A huge asteroid gets a little close on its flyby—but it's okay; it's wearing a mask.
2020 seems to have crammed several years of events into its opening months. As one Twitter user put it, "2020 is what 2012 tried so hard to be." But here's the good news:
Earth will not be hit by an asteroid the size of the National Mall on April 29!
Even amidst lockdown conditions, scientists from the Arecibo Observatory in Puerto Rico have been monitoring near-Earth objects while donning medical masks and practicing social distancing. One such object is a mile-long asteroid named 1998 OR2, the orbit of which will approach Earth's orbit 12 times this century. They've tracked it for 20 years and classified it as "potentially hazardous" because of its massive size and comparatively close orbit. (Note that "close" to astronomers means something else—even on this particularly close pass, 1998 OR2 will only come within 3.9 million miles from Earth, or 16 times the average distance between the Earth and the Moon.)
A Masked Visitor
Managed by the University of Central Florida and supported by NASA's Near-Earth Object Observations Program, the Arecibo Observatory runs a massive radio telescope 24 hours a day. The thing is accurate—not only can they accurately predict the trajectories of far-flung asteroids through all weather, but they've imaged the surface of 1998 OR2.
In a statement, the head of Planetary Radar at Arecibo Observatory, Anne Virkki, said:
"The small-scale topographic features such as hills and ridges on one end of asteroid 1998 OR2 are fascinating scientifically. But since we are all thinking about COVID-19 these features make it look like 1998 OR2 remembered to wear a mask."
Fun fact: the Arecibo Observatory was featured in the 1995 James Bond film Goldeneye starring Pierce Brosnan, where it was depicted as a secret antenna cradle in Cuba that controlled the Goldeneye satellite superweapon that threatened the planet. But the real Arecibo Observatory heralds no such doom this month. When the asteroid was first discovered in 1998, NASA warned that it was "large enough to cause global effects" if it ever struck the Earth, but the rock has kept its social distance for 20-plus years, and projections show it will continue to do so.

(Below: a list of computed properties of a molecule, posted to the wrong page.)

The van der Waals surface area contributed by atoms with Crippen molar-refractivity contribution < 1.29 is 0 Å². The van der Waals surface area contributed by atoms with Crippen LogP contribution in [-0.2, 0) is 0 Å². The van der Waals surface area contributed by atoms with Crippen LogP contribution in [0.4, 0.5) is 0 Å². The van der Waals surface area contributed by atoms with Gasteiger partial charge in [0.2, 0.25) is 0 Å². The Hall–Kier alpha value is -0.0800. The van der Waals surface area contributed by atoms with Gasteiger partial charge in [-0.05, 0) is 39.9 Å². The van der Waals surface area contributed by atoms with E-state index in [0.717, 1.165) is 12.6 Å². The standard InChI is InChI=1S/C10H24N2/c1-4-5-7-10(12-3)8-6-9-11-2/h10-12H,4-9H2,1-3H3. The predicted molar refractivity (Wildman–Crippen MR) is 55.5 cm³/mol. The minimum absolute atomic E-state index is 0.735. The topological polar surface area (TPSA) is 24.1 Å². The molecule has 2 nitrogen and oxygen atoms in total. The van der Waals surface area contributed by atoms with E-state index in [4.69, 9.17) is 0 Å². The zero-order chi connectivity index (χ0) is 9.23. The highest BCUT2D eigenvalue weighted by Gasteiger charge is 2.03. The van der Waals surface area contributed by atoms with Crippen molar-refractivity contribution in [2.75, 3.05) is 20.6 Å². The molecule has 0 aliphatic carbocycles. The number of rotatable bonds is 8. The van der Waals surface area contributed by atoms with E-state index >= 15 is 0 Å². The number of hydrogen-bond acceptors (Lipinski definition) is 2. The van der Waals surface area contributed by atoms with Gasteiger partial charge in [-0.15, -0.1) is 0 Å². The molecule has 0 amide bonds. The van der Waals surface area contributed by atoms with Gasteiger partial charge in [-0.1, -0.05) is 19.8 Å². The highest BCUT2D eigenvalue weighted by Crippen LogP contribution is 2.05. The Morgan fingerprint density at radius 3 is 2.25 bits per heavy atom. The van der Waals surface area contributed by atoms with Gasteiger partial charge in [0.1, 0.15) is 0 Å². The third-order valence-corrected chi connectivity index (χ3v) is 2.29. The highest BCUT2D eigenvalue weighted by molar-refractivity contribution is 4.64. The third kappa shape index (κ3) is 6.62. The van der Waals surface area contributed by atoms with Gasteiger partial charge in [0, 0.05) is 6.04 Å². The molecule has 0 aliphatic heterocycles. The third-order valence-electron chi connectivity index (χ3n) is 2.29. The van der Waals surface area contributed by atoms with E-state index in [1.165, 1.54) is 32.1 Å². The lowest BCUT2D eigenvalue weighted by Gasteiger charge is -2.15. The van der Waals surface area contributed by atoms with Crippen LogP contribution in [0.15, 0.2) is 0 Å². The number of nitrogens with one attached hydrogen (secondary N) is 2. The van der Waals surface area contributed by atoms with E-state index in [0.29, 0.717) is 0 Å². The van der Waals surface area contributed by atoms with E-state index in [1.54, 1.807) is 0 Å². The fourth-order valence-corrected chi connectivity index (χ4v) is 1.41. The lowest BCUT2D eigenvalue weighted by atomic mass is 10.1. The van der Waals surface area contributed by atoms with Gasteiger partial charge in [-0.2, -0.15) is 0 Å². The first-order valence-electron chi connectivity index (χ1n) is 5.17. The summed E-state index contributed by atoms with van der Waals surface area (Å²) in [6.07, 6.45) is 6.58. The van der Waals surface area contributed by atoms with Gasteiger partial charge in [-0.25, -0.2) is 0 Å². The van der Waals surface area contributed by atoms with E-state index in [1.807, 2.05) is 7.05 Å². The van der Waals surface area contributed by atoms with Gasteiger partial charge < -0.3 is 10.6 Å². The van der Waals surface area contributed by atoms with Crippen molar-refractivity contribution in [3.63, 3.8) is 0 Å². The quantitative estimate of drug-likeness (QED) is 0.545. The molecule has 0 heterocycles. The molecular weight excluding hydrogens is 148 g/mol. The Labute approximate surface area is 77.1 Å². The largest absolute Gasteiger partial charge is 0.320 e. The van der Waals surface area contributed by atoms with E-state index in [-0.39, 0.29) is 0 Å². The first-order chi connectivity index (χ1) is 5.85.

“Although this asteroid is not projected to impact Earth, it is important to understand the characteristics of these types of objects to improve impact-risk mitigation technologies,” says Virkki.
“The radar measurements allow us to know more precisely where the asteroid will be in the future, including its future close approaches to Earth,” says Flaviane Venditti, a research scientist at Arecibo. “In 2079, asteroid 1998 OR2 will pass Earth about 3.5 times closer than it will this year, so it is important to know its orbit precisely.”
You Can See It
The asteroid won't be visible to the naked eye, but interested folks can tune in at-home to a free webcast from the Virtual Telescope Project to see the asteroid zoom by live. The webcast starts at 2:30 p.m. EDT on April 29.
Weather-permitting, the asteroid will be visible with binoculars and small telescopes. Cunning asteroid-watchers can find out how to spot it through resources like The Sky Live.
Does it look like a mask to you? Do you think it's courteous or mocking that the asteroid put on a mask to visit Earth? Weigh in with a comment!